A team of archaeologists, scientists and oceanographers will soon be revisiting the wreck of the Titanic for further scientific discovery and documentation. The entire process will be shared in near real-time with the world via social media.
The mission, Expedition Titanic, is meant to not only preserve the iconic ship — disintegrating two and half miles beneath the sea — but also to expose the wreck site to the public for the first time.
It’s a scientific undertaking like no other, but one with a very modern twist that relies heavily on social media to share the mission with the world.
The video below briefly introduces the mission behind the expedition.
The Mission: Virtually Raise the Titanic
The digital journey is the result of a partnership between RMS Titanic, Inc, a wholly owned subsidiary of Premier Exhibitions, Woods Hole Oceanographic Institution and the Waitt Institute. The expert dive doesn’t officially kick off until August 22, but the site is live and should help build anticipation for the upcoming deep sea trek.
The Expedition Titanic launched late last night, and those curious about the research initiative can already use the interactive flash-based site to virtually dive down to the ocean floor and explore the ship’s remains for themselves.
At its core, Expedition Titanic is designed to give those at home a lens through which to see what the experts are seeing. After taking the 3D-animated journey down to the wreck site, visitors can explore the wreck site map, check out video and images that will be shared from the dive in near real time, and control a close-up 360 degree view of the equipment used for mapping the Titanic’s final resting place. There’s also informational tidbits scattered throughout the site, messages from team members and eventually a 3D model of the ship.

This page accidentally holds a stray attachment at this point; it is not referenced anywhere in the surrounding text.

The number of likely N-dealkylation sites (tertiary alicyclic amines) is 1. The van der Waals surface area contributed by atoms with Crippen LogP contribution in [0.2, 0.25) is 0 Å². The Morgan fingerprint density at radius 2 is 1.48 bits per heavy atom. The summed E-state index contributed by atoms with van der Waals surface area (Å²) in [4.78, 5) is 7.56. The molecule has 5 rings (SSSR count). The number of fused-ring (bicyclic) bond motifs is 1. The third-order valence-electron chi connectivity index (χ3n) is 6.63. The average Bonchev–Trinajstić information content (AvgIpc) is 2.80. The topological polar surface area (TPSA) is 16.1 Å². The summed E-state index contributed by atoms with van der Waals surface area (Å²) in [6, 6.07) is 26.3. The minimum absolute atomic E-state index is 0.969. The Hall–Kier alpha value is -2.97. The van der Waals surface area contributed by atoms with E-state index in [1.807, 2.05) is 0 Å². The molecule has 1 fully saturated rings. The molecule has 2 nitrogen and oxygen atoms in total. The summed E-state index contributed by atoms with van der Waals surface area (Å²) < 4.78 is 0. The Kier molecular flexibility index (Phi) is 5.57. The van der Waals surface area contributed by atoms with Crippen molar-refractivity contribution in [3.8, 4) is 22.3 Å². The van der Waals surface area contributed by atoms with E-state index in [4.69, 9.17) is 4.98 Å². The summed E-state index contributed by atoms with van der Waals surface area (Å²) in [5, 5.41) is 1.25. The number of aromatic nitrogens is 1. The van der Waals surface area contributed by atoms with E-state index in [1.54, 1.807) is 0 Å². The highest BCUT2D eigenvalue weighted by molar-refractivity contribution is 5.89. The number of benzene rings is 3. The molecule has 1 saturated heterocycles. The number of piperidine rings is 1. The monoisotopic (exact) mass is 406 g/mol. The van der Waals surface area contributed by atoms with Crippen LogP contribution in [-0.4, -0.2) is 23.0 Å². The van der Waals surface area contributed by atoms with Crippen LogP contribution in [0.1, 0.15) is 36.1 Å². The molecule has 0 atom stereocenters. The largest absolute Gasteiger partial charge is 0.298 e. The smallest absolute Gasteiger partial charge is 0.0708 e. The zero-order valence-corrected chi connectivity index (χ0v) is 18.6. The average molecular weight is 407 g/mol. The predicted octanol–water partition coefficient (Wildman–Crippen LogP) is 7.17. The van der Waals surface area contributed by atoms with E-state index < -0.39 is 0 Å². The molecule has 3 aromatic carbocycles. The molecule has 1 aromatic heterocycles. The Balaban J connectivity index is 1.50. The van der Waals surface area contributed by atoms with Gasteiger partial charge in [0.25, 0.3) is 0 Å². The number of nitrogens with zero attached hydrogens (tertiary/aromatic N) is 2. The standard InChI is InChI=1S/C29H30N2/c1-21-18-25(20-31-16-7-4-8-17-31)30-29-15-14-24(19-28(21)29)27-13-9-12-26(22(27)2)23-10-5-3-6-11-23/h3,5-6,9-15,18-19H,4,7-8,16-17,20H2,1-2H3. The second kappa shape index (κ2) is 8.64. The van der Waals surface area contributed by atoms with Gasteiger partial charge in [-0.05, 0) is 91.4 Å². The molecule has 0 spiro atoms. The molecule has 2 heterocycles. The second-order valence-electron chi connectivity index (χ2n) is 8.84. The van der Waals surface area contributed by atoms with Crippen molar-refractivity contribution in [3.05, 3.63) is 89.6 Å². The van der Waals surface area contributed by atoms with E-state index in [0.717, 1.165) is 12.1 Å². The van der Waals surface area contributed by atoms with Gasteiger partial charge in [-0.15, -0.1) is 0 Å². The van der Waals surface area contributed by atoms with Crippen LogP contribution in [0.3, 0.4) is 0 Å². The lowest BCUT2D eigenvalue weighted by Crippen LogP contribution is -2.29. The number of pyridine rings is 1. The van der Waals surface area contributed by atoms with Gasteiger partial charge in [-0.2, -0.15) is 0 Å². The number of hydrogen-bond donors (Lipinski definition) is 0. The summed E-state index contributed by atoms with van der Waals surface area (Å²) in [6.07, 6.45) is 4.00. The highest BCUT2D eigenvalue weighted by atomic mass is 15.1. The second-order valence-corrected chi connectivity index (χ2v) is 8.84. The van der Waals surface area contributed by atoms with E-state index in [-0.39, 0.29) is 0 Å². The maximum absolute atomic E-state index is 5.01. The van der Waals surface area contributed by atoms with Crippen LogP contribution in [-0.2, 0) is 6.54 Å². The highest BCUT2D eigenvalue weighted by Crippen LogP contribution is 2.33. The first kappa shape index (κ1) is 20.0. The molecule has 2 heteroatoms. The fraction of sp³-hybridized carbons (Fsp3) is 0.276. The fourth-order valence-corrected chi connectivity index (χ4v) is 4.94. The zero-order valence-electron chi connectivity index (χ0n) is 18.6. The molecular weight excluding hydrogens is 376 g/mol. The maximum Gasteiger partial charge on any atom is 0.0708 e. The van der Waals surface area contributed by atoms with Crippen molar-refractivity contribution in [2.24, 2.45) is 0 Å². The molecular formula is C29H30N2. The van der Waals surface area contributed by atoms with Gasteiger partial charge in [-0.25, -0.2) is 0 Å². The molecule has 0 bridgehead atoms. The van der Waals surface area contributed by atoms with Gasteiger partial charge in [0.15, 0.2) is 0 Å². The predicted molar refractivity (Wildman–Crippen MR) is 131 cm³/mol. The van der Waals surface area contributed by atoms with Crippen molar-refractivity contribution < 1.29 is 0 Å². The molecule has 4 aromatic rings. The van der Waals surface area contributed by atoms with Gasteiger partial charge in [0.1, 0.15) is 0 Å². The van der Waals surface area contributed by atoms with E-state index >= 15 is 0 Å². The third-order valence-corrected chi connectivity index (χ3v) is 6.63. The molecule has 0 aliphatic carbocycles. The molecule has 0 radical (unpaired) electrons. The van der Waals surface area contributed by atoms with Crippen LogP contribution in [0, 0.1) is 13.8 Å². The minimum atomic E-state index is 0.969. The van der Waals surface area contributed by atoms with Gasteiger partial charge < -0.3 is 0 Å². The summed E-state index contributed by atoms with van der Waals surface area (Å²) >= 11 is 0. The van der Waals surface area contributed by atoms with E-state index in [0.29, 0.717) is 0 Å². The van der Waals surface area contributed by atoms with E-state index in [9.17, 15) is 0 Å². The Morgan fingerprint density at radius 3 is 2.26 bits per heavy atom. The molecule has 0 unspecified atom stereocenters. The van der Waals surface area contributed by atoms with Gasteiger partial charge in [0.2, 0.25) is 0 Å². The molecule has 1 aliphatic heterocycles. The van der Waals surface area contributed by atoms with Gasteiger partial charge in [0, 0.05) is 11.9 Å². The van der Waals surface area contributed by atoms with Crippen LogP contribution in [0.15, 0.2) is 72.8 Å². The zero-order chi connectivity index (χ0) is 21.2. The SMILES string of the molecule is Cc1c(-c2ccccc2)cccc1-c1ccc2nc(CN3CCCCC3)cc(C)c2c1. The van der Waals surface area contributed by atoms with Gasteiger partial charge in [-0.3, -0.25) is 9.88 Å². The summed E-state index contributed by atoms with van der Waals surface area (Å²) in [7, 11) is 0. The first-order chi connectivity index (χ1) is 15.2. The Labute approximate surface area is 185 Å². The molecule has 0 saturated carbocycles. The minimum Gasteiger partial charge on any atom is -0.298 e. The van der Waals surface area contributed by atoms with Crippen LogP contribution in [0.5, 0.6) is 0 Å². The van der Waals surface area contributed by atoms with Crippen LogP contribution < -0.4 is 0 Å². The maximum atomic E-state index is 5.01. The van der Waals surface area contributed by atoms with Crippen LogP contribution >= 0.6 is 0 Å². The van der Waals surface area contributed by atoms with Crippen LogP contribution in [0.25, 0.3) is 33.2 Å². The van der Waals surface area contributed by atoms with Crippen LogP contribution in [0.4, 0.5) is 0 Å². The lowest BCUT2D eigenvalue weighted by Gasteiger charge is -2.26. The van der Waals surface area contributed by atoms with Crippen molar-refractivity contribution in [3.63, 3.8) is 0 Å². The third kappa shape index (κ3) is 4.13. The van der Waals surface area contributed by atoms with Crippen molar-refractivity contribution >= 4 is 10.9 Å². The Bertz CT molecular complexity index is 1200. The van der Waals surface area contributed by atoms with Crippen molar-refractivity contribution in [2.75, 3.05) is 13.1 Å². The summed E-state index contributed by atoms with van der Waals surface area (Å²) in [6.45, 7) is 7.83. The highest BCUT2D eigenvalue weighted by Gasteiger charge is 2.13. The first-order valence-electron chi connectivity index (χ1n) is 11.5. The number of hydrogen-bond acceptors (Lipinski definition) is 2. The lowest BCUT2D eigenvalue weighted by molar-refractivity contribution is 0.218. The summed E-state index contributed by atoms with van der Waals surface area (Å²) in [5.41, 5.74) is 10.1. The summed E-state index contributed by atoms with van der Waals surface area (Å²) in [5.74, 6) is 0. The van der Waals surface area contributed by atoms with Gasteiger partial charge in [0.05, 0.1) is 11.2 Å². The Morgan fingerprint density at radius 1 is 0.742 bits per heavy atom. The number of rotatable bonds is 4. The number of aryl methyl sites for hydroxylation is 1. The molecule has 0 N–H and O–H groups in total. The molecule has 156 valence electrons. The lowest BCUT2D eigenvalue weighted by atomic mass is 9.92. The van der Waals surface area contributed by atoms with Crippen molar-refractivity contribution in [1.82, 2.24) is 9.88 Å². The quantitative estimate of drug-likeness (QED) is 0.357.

Chris Greco, vice president of digital at Premier Exhibitions, explains that Expedition Titanic aims to “capture the entire wreck site,” something that has never been done before. “We hope to create a site survey and archaeological map, which will help us create an archeological plan, and that would let us treat the Titanic the way you would the Pyramids or any of the wonders of the world,” he says.
Preservation Through Social Media
The technology being used to digitally preserve the ship’s remains is a mix of sonar and high-resolution optical video, 3DHD film and acoustic modeling. All this will be used to create a “rich photographic profile to virtually raise the Titanic for all to see and share,” according to Greco.
Once the expedition is underway, the team will rely heavily on Facebook and Twitter to update followers on their progress. Greco explains, “Twitter will offer a play-by-play, and Facebook will give a richer experience of the trip.”
The team also plans to leverage Flickr and YouTube for sharing the photos and videos captured. The Expedition Titanic site will also pull in relevant social media content to enrich and complete the site experience.
As a whole, Expedition Titanic is one that can best be described as fascinating. The vision behind the dive and the site has enormous potential.
“Titanic is a story that has touched everyone and we want to connect people to the story in a way that helps to share the emotional connection and passion that we have for Titanic,” Greco says.